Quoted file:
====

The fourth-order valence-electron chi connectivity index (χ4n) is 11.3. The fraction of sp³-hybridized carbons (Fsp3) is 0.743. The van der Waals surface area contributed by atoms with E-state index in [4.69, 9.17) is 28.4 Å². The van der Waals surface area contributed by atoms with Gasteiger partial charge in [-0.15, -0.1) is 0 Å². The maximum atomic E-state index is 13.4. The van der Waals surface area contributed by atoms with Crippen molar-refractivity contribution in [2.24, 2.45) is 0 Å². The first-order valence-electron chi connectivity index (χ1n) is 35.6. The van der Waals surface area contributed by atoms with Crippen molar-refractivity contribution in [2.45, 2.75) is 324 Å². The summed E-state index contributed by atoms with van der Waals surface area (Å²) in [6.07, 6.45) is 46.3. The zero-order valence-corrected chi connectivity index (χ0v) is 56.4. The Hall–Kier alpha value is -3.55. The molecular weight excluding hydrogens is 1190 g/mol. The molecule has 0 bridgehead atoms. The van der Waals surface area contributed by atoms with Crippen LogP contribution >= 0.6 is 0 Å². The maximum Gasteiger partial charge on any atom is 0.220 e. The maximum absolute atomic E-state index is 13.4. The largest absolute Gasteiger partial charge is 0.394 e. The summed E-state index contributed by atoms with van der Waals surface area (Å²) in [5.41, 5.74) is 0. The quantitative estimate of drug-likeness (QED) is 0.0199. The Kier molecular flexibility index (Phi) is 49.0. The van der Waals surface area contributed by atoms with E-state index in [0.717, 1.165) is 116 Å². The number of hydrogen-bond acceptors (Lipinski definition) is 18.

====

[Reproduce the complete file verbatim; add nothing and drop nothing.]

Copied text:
The fourth-order valence-electron chi connectivity index (χ4n) is 11.3. The fraction of sp³-hybridized carbons (Fsp3) is 0.743. The van der Waals surface area contributed by atoms with E-state index in [4.69, 9.17) is 28.4 Å². The van der Waals surface area contributed by atoms with Gasteiger partial charge in [-0.15, -0.1) is 0 Å². The maximum atomic E-state index is 13.4. The van der Waals surface area contributed by atoms with Crippen molar-refractivity contribution in [2.24, 2.45) is 0 Å². The first-order valence-electron chi connectivity index (χ1n) is 35.6. The van der Waals surface area contributed by atoms with Crippen molar-refractivity contribution in [2.45, 2.75) is 324 Å². The summed E-state index contributed by atoms with van der Waals surface area (Å²) in [6.07, 6.45) is 46.3. The zero-order valence-corrected chi connectivity index (χ0v) is 56.4. The Hall–Kier alpha value is -3.55. The molecular weight excluding hydrogens is 1190 g/mol. The molecule has 0 bridgehead atoms. The van der Waals surface area contributed by atoms with Crippen LogP contribution >= 0.6 is 0 Å². The maximum Gasteiger partial charge on any atom is 0.220 e. The maximum absolute atomic E-state index is 13.4. The largest absolute Gasteiger partial charge is 0.394 e. The summed E-state index contributed by atoms with van der Waals surface area (Å²) in [5.41, 5.74) is 0. The quantitative estimate of drug-likeness (QED) is 0.0199. The Kier molecular flexibility index (Phi) is 49.0. The van der Waals surface area contributed by atoms with E-state index in [0.717, 1.165) is 116 Å². The number of hydrogen-bond acceptors (Lipinski definition) is 18.